Where to get it: The recipe calls for nutritional yeast and agar powder / flakes, which you can definitely get from organic food stores and most major supermarkets.
5. Soy Milk
The only milk substitute that comes with the same amount of protein as milk, soy is a popular choice for those who can’t have milk. Besides that, soy has been proven to lower cholesterol  and is packed with fibre. However, soy has been causing controversy lately as the isoflavones in soy have been linked to breast cancer  It’s also one of the world’s most common genetically modified crops (although there’s still no conclusive evidence that GMO = bad).
However, there’s no doubt that soy milk makes a good substitute to regular milk, with its rich milky flavour and versatility. Just make sure you go for the unsweetened ones because you don’t want a load of added sugar in your diet.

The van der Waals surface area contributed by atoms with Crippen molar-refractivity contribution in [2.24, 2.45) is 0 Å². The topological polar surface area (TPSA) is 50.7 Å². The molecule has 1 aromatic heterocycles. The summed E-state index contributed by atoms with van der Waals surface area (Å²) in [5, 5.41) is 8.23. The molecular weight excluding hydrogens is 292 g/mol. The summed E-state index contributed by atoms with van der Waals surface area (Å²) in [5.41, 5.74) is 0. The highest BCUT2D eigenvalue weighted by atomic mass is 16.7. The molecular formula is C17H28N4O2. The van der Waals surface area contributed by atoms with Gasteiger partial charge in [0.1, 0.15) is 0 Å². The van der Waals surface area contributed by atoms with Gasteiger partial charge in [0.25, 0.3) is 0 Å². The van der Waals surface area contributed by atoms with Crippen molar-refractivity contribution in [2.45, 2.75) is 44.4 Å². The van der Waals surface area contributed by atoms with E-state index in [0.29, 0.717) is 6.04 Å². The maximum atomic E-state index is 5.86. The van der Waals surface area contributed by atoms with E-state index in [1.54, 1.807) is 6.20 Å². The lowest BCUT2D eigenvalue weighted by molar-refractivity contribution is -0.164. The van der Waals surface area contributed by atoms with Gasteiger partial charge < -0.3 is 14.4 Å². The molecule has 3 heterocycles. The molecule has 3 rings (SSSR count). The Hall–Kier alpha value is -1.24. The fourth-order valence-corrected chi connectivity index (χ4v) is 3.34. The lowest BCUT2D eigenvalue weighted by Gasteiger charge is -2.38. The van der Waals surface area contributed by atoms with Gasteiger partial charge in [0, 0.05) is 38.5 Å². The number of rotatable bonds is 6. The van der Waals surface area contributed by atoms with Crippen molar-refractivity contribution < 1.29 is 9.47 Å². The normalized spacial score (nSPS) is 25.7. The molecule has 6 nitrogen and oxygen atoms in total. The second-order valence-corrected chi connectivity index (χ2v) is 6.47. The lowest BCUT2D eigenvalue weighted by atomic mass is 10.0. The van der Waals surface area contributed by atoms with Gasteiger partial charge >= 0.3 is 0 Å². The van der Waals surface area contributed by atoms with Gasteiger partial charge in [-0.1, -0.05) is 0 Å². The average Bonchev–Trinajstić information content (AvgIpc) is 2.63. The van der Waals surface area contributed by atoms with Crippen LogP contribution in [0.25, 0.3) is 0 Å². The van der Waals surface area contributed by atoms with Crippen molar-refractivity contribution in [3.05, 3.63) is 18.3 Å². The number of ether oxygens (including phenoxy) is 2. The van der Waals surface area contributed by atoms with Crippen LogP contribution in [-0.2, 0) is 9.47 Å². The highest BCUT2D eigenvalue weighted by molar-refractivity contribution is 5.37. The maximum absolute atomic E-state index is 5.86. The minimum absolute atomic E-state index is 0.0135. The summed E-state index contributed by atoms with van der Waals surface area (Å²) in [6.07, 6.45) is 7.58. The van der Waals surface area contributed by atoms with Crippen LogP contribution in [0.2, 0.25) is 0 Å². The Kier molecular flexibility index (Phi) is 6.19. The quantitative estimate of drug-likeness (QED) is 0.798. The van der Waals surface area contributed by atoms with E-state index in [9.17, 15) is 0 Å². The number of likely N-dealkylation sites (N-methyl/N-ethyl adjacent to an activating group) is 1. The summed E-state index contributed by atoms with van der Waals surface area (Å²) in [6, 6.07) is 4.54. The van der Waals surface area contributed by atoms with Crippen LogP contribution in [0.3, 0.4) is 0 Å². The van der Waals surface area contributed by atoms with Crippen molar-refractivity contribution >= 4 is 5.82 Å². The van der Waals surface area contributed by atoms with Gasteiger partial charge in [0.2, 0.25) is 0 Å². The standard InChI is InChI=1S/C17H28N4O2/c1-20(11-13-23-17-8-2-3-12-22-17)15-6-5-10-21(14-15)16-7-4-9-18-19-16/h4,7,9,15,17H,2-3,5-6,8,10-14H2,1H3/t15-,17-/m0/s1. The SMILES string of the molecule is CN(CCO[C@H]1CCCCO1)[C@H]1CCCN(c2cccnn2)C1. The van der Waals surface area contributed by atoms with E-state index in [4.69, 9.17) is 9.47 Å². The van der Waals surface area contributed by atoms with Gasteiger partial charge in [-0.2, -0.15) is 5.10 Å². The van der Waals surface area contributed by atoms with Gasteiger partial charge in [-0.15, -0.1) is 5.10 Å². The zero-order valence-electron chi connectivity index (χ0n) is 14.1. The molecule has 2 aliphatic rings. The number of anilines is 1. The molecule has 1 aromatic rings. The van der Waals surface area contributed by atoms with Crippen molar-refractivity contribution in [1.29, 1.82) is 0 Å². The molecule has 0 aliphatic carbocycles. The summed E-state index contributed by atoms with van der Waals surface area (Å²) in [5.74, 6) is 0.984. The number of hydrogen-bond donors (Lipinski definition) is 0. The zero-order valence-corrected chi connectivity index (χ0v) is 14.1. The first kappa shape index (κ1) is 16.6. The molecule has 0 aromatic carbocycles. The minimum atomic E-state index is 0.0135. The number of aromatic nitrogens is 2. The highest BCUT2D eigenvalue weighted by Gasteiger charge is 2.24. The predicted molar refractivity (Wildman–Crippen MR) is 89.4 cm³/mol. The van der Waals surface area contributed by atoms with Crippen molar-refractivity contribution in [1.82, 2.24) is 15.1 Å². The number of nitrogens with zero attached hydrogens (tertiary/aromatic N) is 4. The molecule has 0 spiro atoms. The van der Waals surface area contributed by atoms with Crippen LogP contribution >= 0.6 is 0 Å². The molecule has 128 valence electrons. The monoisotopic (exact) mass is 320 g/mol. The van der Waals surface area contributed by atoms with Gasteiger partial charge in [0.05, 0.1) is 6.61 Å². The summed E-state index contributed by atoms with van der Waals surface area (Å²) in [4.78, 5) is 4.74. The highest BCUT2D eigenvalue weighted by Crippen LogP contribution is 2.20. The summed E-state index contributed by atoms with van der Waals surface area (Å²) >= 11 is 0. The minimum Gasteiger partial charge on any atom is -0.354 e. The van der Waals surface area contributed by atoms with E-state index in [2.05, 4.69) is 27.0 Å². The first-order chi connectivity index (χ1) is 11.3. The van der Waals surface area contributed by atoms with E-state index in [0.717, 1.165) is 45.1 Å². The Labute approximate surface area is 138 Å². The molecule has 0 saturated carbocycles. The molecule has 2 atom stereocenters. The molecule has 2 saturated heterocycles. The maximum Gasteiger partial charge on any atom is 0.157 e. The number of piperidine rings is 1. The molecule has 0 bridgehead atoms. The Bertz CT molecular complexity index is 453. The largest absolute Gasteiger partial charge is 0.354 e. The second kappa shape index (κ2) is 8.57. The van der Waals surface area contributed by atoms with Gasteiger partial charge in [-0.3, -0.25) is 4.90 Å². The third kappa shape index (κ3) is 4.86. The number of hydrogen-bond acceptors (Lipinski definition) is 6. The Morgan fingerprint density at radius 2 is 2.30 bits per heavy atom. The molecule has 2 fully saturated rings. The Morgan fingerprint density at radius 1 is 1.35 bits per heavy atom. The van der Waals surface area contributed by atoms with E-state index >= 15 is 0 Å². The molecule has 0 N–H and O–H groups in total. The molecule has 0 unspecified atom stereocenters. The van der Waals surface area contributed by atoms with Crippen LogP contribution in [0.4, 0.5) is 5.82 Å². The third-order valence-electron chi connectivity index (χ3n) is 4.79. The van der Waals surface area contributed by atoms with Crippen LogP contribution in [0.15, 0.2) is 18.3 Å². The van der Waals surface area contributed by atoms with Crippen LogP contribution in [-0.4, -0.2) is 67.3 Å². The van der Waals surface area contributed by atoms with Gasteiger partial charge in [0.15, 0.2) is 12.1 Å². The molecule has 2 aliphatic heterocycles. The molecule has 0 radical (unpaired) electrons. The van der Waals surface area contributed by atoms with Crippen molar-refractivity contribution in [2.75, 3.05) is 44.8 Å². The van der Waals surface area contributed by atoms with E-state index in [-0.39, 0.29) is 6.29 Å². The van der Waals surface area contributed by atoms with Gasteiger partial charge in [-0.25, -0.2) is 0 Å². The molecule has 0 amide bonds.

Where to get it: Your neighbourhood pasar malam. They’re usually freshly made and you can ask for it without sugar! And it’s cheap! Or you can whip up your own with this recipe here.
6. Tofu Ricotta Cheese
If you like your lasagne or calzone cheesy, this recipe should do the job. It’s real easy and requires just a piece of firm tofu, some garlic powder, oregano, basil, lemon juice and nutritional yeast. You can also use it as a dip for crackers or to top off some bruschetta.
7. Coconut Milk